Herein, we evaluated the safety, clinical effectiveness, and long-term effects of ISS and NS insertion in OEC patients. Firstly, we found that the pooled dysphagia scores were similar between the 2 groups (p = 0.80). This result indicated that both ISS and NS can rapidly alleviate OEC patient symptoms.
While short-term clinical benefit can be achieved with different types of stents, stent restenosis remains the major problem which limits the long-term outcome in patients with OEC [11–18]. The major causes of stent restenosis are tumor growth, followed by fibroepithelial hyperplasia and food debris obstruction [11–18]. Several therapeutic approaches have been conducted to try and decrease rates of restenosis [5–7]. Compared to the traditional external beam radiation, I-255 seed brachytherapy better shields surrounding tissues, more precisely targeting radiation to the tumor site [21].
In this meta-analysis, the stent restenosis rates were similar between groups (p = 0.89). This result might be attributed to the fact that ISS could only decrease the cancer-specific restenosis rate. However, the TTR was significantly longer in the ISS group (p = 0.04). Although ISS cannot prevent stent restenosis, it was able to inhibit tumor growth and to thereby prolong stent patency in treated patients.
Another problem regarding stent dysfunction is migration. Stent migration usually occurred due to tumor shrinkage after anticancer treatment. However, the stent migration rates were only observed as 4.9% and 5.8% in ISS and NS groups, respectively (p = 0.63). These results might be attributed to the anti-migration design of the esophageal stents. The esophageal stents were usually designed as a tubular configuration with a drum structure at double ends [1]. The bilateral drum structure can help to fix the stent to the esophageal wall.
The pooled HR value indicated that ISS can significantly improve patients’ survival. This result is consistent with findings from other meta-analyses regarding ISS insertion for malignant biliary obstruction patients [22–24].
The major complications of esophageal stent included severe chest pain, hemorrhage, aspiration pneumonia, and fistula formation [11–18]. We found that ISS did not increase such complications when compared to NS. These results showed that ISS insertion was safe for palliative management for OEC patients.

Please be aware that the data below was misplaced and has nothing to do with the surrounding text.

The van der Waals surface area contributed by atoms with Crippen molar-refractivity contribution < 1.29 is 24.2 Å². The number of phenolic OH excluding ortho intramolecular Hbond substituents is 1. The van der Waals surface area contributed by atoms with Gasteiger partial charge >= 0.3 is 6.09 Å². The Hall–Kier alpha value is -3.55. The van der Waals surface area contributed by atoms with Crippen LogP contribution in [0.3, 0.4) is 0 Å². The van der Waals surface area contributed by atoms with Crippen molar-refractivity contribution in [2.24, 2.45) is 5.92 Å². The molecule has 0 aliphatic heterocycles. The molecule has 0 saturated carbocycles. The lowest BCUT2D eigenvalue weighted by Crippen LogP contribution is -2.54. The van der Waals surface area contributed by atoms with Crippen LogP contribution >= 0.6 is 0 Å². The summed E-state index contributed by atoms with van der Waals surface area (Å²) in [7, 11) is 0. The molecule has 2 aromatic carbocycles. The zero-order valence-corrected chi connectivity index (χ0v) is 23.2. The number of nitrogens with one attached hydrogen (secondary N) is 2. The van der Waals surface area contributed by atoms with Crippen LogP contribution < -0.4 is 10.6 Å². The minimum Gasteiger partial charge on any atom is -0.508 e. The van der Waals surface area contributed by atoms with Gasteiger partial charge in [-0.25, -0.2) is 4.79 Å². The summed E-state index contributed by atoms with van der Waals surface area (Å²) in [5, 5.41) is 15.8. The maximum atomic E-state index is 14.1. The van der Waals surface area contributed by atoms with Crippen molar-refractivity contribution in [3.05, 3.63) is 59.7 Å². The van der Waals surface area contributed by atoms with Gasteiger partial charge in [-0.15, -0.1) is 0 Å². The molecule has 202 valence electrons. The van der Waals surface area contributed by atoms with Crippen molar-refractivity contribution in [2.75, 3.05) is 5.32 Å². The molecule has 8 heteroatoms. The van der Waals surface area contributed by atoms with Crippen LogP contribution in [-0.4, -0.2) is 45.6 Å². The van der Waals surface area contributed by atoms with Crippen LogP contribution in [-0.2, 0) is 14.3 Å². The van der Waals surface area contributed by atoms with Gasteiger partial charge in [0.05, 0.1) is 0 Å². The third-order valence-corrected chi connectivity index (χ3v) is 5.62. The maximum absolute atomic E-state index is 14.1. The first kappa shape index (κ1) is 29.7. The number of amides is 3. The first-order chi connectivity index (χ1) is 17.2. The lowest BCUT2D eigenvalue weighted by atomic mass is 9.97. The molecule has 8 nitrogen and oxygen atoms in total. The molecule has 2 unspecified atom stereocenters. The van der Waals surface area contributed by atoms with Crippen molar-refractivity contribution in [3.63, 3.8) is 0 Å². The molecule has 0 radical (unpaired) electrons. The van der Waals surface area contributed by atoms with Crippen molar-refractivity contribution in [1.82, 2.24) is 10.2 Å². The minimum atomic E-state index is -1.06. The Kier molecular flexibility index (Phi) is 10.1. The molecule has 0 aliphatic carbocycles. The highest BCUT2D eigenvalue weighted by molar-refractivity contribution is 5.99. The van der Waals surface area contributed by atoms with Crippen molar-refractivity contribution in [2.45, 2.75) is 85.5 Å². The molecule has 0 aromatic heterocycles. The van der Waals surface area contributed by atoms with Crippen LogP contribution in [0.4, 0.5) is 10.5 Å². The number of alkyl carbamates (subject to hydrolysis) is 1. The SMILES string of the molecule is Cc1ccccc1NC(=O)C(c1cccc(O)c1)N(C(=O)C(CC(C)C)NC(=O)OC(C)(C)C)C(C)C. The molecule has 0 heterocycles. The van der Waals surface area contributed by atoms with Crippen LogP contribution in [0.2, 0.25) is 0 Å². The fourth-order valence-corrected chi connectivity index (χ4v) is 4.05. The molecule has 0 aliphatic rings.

We conducted a subgroup analysis of esophageal squamous cell carcinoma patients [13, 15]. In this analysis, we found that ISS might have no effect on prolonging survival for patients with esophageal squamous cell carcinoma. In the Li et al. [13] study, survival was significantly longer in the ISS group (187 days vs. 145 days, p = 0.011). However, Tian et al. found that the overall and cancer-specific survival were both comparable between 2 groups [15]. In research by Tian et al. [15] hemorrhage and tumor metastasis were the primary causes of death, and while inhibition of tumor growth was possible, ISS did not prevent either of these causes of mortality. Furthermore, there was significant heterogeneity in the points of survival (I2 = 83%). Therefore, more studies should be added to investigate the clinical effectiveness of ISS for patients with esophageal squamous cell carcinoma.
There are some limitations to the results of our study. For one, most included studies were retrospective and may thus be prone to bias. Second, patients enrolled in the included studies suffered from OEC associated with a variety of tumor subtypes, potentially limiting the reliability of our results. Future research will thus be required to evaluate these endpoints in the context of specific cancer subtypes. Third, there is a lack of studies regarding ISS versus NS with other type of radiation therapy; therefore, we cannot compare the clinical effectiveness between brachytherapy and other types of radiation therapy. Last, all included studies were performed in China. Future work will thus be required to assess the validity of these findings in other populations.


We found that ISS can extend stent patency and OEC patient survival as compared with NS insertion.

Conflict of interest

The authors declare no conflict of interest.